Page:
You may feel that this death in particular underpins your, justifiable, objection to the war but I am left with the uncomfortable feeling that it is a maudlin bit of hand-wringing which panders to stereotypes of women belonging in the domestic and service spheres. Implicit in this stance is that the deaths of male soldiers are intrinsically less interesting to the reader and that women are still somehow doing something rather unnatural when they join up.

I would like to make it clear that my comments are not intended to show disrespect to any of those killed.



Poundbury is a thriving community

Sir: I was puzzled by your dramatic headline declaring that Poundbury is about to implode (15 November). The reality is that Poundbury is a thriving community of more than 1,200 people and 40 businesses. The Prince of Wales has proved that it is possible to build high-quality social and private housing side by side, integrated with leisure and business facilities, to create a place in which it is possible to meet your daily needs within a short walk. The fact that residents in Poundbury now find themselves animatedly debating local issues - as people do in towns, villages and cities around the country - is exactly what you would expect in a healthy and growing community.



Sir: You report that Prince Charles's village of Poundbury is threatened by "yob elements from nearby council estates". How does your reporter know that these "yobs" are actually council tenants; might they be owner-occupiers who have bought their council houses? Do they in fact come from a "council estate" or was this just a convenient label? If they had come from terraced housing, would he have mentioned that? One-in-five people in Britain live in houses owned by local authorities or housing associations. They do not need to be stereotyped in this way.



Punch drunk PM

Sir: In the House of Commons today Tony Blair said of David Cameron's chances at the next election: "However much he dances around the ring beforehand he will come in reach of a big clunking fist" (report, 16 November). Is the Prime Minister referring to Gordon Brown by way of an unnecessarily violent metaphor, or is John Prescott now considering a run for the leadership?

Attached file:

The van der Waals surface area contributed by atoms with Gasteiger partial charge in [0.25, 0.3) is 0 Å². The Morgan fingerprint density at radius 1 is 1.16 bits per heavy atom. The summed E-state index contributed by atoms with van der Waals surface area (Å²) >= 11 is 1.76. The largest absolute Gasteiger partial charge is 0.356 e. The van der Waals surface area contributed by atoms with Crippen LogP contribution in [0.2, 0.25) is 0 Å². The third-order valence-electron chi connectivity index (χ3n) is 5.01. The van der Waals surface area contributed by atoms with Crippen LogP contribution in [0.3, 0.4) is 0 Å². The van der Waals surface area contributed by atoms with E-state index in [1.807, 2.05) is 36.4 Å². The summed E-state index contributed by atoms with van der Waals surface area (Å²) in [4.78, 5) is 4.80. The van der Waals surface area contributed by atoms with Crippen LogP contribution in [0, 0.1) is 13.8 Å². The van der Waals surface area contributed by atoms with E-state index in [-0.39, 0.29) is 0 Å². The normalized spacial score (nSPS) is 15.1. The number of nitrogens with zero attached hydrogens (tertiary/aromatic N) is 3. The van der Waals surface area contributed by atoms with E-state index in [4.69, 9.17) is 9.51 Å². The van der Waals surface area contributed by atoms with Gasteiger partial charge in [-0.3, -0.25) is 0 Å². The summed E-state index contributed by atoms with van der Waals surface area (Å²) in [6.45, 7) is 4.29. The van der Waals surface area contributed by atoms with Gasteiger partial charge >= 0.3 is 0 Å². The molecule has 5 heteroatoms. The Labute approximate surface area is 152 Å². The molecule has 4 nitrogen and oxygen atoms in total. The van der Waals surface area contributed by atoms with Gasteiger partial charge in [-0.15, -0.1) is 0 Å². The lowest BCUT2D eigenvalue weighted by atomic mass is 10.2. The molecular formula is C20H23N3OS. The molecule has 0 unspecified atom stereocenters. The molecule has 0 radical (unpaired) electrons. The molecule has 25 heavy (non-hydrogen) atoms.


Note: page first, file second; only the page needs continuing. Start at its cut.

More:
Sir: Not once during the Queen's speech debate did Tony Blair mention Gordon Brown by name. Why? Is there some convention that forbids the naming of his successor? Wouldn't it be a breath of fresh air if politicians actually said what they meant, rather than hiding behind language that can so easily be misconstrued.



Sir: In the Queen's speech debate Mr Blair warns that Mr Cameron will soon "come within the reach of a big clunking fist". Yet in the speech itself the Government promised "to put victims at the heart of the criminal justice system". It is heartwarming to know that the Government is prepared to help Mr Cameron when he is eventually felled by a blow from the mighty Brown.



Ethical investments

Sir: The wife of the BBC's "Mr Ethical", Justin Rowlatt, is wrong to think that owning petroleum shares is wrong in itself (Pandora, 16 November). It is ethical provided the holders use them to put pressure on the company to respect local communities and the environment. Shell shareholders have done so twice in 1997 and this year, when £10bn-worth of shares defied the Board's advice. Disinvestment merely hands the shares over to those who only care about the size of their dividends.



A new chestnut

Sir: You report (15 November) that in Amsterdam, the 150-year-old chestnut tree made famous by Anne Frank is dying and must be felled. In Sherwood Forest, the "Major Oak" - legendary base of Robin Hood - has long been in danger and I believe has been successfully cloned, so that when the original goes it may be replaced by one that is genetically identical. Perhaps the Amsterdam city council might consider following this example?



Olympic challenge

Sir: You report that up to 4,000 tons of contaminated waste will have to be removed from the Olympic site (16 November). Burying (or even carrying) such a large volume of stuff would pose a rather severe challenge, and would be wonderful to watch (from a safe distance). Perhaps this could become a modern Olympic sport.